Young, who in addition to being the first

Jacksonville outsider chosen to lead the Cultural

Council is also the first African American to lead

the Cultural Council, succeeds Tony Allegretti

as executive director.

Allegretti, who had taken the job in 2014,

made a surprise announcement last June that

he would resign. Originally the plan was that he

would stay on the job until his replacement was

hired. But eventually it was decided he would

leave when the fiscal year ended in September

30. Carey, the board chair, has been filling the

role since Allegretti left.

The council board of directors and other

community leaders unanimously chose Young,

one of 22 people who applied who for the job, in

November and announced the decision in early

December.

Artist from the start

Young grew up a self-described “Army brat,”

who was born in Oklahoma and lived on three

different Army bases in Germany. Since her

father was usually stationed at Fort Jackson in

Columbia, S.C., between overseas duty stations,

she said she considered South Carolina home.

After graduating with a bachelor’s degree

from Columbia College, Young enrolled in the

Manhattan School of Music with the goal of

becoming a “grand opera diva.” When she saw

a performance by soprano Leontyne Price, she

was inspired.

Then she learned what it took to be Leontyne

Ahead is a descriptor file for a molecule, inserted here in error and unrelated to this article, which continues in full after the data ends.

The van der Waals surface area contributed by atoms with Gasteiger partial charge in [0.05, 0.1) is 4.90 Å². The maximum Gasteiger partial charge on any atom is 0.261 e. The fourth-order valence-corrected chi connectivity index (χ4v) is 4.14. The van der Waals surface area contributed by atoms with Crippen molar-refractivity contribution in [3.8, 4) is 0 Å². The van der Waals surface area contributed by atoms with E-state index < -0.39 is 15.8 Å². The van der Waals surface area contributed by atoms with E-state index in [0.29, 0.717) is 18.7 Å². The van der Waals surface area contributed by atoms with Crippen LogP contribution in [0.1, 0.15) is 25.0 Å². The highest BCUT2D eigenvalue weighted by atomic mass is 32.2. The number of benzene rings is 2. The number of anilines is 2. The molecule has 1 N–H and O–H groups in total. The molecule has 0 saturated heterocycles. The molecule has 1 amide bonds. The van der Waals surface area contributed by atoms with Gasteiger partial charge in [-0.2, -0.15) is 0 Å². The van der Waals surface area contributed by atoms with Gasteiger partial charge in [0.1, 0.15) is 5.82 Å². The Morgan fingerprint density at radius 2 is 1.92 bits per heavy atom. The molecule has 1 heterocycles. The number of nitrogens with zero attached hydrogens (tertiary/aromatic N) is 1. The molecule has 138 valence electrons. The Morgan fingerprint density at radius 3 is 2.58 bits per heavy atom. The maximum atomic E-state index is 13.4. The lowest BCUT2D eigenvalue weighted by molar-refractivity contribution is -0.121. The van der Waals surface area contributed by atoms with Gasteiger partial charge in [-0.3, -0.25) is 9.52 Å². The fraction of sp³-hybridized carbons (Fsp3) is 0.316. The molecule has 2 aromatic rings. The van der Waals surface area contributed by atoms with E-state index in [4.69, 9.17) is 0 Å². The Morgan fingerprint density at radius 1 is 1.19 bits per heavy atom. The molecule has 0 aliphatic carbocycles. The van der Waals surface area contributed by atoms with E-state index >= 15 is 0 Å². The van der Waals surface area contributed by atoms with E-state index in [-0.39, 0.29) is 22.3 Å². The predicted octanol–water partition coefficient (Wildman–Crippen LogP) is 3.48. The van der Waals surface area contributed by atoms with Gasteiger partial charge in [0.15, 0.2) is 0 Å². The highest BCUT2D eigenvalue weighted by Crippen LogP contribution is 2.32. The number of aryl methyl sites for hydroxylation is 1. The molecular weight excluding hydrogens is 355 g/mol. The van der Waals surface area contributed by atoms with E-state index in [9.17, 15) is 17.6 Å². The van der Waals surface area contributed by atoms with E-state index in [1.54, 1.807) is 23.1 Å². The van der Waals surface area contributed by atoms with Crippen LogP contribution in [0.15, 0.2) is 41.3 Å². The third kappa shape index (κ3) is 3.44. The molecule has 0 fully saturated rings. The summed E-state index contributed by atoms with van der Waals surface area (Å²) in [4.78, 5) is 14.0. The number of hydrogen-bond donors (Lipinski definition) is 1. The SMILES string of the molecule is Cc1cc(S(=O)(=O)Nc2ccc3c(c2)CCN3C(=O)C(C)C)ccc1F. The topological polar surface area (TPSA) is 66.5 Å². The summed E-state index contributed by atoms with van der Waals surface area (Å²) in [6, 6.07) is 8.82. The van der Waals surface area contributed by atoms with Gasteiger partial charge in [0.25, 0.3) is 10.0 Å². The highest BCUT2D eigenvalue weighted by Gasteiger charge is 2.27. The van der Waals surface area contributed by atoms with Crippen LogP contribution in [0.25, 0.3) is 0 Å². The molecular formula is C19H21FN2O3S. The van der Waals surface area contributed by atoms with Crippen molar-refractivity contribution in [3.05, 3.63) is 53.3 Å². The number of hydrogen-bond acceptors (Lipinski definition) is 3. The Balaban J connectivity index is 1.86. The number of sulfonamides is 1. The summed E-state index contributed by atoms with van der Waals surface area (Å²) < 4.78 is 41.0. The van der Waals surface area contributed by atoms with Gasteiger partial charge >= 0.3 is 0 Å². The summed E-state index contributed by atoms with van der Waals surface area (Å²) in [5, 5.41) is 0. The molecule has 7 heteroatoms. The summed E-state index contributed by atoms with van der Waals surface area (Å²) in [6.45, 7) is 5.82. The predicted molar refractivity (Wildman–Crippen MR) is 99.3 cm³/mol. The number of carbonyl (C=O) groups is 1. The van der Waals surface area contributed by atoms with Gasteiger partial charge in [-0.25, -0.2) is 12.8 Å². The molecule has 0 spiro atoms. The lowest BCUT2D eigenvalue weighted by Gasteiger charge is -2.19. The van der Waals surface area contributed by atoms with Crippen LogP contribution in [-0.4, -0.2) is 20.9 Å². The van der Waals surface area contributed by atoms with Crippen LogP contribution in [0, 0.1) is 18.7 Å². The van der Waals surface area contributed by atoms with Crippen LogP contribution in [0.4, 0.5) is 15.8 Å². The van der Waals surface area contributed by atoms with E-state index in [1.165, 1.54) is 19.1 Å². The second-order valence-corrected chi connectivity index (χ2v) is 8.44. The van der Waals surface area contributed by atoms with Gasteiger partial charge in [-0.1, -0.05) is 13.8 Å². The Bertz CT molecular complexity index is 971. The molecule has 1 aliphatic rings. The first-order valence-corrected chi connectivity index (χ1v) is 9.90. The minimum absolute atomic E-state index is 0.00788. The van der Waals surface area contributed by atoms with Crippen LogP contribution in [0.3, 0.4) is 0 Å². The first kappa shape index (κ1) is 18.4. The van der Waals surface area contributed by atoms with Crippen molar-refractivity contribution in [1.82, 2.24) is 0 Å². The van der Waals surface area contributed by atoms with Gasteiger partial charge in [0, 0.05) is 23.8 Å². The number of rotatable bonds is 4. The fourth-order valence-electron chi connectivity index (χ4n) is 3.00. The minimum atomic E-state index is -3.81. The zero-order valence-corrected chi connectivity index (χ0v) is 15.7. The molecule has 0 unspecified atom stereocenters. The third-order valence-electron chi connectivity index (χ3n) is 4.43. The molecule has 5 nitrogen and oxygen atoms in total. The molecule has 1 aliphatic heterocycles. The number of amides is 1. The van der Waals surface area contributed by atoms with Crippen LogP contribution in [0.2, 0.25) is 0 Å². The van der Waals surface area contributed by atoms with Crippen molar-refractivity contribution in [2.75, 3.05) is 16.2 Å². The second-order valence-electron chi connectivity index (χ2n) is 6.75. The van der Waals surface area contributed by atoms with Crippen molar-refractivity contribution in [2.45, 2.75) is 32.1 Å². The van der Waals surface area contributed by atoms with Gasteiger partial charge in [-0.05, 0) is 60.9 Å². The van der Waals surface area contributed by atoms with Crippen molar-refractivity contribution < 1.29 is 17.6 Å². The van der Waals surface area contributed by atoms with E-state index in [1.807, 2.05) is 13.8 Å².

Price. It required “expert language proficiency

in Italian, German and French, skills in music

theory to identify augmented sixth chords from

those same countries, and full dedication to the

practice room,” she said.

She adjusted her goals.

“Although I completed my masters in

Voice Performance, I graduated with a clear

understanding that the realities of life in

performance were not for me,” she said. “I’m


confident I made the right choice to move into

administration rather than performance.”

David Engdahl, a sculptor who retired as

chief architect of The Haskell Co., recently left

the Cultural Council board. But he was involved

in the search for the new executive director.

“I have a lot of confidence in Joy’s ability,” he

said. “I felt like she had the right background to

really be a leader.”

City Council member John Crescimbeni,

who has been City Council liaison to the

Cultural Council in recent years, said Young

impressed him as “very articulate and

intelligent.”

“I think she is going to be a good fit,” he said.

Robert Arleigh White, who was executive

director of the Cultural Council from 2000 to

2013, said he and Young have many mutual

friends and he believes she is “very, very sharp.”

Money always the issue

The greatest challenge she faces “continues

to be adequate funding,” White said.

That’s a view shared by Allegretti.

During his tenure “we didn’t have increased

funding but we had increased demand,”

Allegretti said.

In 2002-2003, the City Council put slightly

more than $4 million into the Cultural Services

Capital Program. It hasn’t matched that total

since. During last fiscal year the Cultural

Council sought slightly less than $4 million but

received $2.89 million.

That’s just not adequate arts funding for

a city Jacksonville’s size, a city on which the